IFN-γ is a major cytokine that is critical for host resistance to a broad range of intracellular pathogens. Production of IFN-γ by natural killer and T cells is initiated by the recognition of pathogens by Toll-like receptors (TLRs). In an experimental model of toxoplasmosis, we have identified the presence of a nonlymphoid source of IFN-γ that was particularly evident in the absence of TLR-mediated recognition of Toxoplasma gondii. Genetically altered mice lacking all lymphoid cells due to deficiencies in Recombination Activating Gene 2 and IL-2Rγc genes also produced IFN-γ in response to the protozoan parasite. Flow-cytometry and morphological examinations of non-NK/non-T IFN-γ+ cells identified neutrophils as the cell type capable of producing IFN-γ. Selective elimination of neutrophils in TLR11-/- mice infected with the parasite resulted in acute susceptibility similar to that observed in IFN-γ-deficient mice. Similarly, Salmonella typhimurium infection of TLR-deficient mice induces the appearance of IFN-γ+ neutrophils. Thus, neutrophils are a crucial source for IFN-γ that is required for TLR-independent host protection against intracellular pathogens.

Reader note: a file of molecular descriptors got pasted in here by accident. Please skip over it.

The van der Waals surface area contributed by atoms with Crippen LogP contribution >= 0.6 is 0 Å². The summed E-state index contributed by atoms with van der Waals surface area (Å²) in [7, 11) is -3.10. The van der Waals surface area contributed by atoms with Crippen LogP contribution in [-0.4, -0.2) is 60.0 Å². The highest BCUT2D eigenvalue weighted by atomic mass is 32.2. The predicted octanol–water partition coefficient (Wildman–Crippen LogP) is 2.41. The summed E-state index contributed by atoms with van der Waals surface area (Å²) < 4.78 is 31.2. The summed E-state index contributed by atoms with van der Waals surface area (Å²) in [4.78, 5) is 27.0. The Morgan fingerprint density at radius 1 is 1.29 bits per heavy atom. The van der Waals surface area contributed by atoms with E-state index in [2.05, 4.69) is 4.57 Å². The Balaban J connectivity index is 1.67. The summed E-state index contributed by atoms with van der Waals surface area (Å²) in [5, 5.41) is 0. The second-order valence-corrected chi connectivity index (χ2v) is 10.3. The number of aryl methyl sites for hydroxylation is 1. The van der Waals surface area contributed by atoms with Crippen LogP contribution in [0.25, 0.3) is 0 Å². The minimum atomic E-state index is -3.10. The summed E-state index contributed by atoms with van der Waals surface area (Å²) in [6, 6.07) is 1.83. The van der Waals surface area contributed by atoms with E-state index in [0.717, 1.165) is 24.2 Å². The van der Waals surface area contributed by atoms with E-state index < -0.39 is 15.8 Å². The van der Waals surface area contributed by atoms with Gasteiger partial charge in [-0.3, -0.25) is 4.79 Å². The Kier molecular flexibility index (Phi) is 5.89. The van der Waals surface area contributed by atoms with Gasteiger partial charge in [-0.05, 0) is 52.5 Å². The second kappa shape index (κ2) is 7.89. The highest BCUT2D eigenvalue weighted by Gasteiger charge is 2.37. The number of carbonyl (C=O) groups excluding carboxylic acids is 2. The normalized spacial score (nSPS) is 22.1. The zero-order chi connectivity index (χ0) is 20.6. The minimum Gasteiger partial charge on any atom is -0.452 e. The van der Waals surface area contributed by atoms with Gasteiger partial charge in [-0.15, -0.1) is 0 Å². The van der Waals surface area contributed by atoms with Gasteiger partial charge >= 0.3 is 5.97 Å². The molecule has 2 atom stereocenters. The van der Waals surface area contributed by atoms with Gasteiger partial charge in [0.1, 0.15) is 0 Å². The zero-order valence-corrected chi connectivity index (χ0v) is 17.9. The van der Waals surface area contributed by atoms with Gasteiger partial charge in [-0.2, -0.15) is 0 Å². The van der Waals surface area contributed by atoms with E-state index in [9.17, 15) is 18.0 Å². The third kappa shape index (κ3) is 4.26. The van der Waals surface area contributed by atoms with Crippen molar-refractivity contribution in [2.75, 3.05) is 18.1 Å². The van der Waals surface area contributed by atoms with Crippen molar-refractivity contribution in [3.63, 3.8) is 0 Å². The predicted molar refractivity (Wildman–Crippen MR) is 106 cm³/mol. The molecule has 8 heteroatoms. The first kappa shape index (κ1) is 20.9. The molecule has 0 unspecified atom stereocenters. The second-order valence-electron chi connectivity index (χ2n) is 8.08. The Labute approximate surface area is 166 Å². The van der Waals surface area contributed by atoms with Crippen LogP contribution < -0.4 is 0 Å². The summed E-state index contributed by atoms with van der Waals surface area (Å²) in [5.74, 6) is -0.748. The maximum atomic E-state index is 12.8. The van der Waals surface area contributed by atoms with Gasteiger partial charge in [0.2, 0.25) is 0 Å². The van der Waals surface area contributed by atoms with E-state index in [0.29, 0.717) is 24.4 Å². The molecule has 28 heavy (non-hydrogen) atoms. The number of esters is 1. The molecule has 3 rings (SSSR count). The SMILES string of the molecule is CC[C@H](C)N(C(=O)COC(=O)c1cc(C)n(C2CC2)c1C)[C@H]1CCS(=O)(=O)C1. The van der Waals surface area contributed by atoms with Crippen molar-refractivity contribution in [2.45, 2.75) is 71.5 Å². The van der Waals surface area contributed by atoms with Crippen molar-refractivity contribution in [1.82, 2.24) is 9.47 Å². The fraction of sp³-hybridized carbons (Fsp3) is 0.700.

|Original language||English (US)|
|Number of pages||6|
|Journal||Proceedings of the National Academy of Sciences of the United States of America|
|State||Published - Jun 25 2013|
- Host defense
- Innate immunity
ASJC Scopus subject areas